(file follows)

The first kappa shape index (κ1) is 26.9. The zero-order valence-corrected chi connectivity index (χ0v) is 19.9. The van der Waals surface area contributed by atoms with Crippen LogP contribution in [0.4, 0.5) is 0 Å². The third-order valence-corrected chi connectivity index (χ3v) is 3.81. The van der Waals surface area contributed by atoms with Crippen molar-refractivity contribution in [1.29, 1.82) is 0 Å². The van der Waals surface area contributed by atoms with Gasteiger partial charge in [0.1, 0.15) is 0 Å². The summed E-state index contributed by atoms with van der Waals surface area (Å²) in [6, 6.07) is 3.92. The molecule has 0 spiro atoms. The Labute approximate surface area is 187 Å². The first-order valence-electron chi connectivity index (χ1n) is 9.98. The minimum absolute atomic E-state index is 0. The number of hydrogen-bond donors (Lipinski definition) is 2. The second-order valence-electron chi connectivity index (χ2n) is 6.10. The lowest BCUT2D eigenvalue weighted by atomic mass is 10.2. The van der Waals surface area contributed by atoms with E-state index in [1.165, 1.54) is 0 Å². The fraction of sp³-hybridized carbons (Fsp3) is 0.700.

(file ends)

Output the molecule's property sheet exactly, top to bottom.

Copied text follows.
The first kappa shape index (κ1) is 26.9. The zero-order valence-corrected chi connectivity index (χ0v) is 19.9. The van der Waals surface area contributed by atoms with Crippen LogP contribution in [0.4, 0.5) is 0 Å². The third-order valence-corrected chi connectivity index (χ3v) is 3.81. The van der Waals surface area contributed by atoms with Crippen molar-refractivity contribution in [1.29, 1.82) is 0 Å². The van der Waals surface area contributed by atoms with Gasteiger partial charge in [0.1, 0.15) is 0 Å². The summed E-state index contributed by atoms with van der Waals surface area (Å²) in [6, 6.07) is 3.92. The molecule has 0 spiro atoms. The Labute approximate surface area is 187 Å². The first-order valence-electron chi connectivity index (χ1n) is 9.98. The minimum absolute atomic E-state index is 0. The number of hydrogen-bond donors (Lipinski definition) is 2. The second-order valence-electron chi connectivity index (χ2n) is 6.10. The lowest BCUT2D eigenvalue weighted by atomic mass is 10.2. The van der Waals surface area contributed by atoms with E-state index in [1.165, 1.54) is 0 Å². The fraction of sp³-hybridized carbons (Fsp3) is 0.700.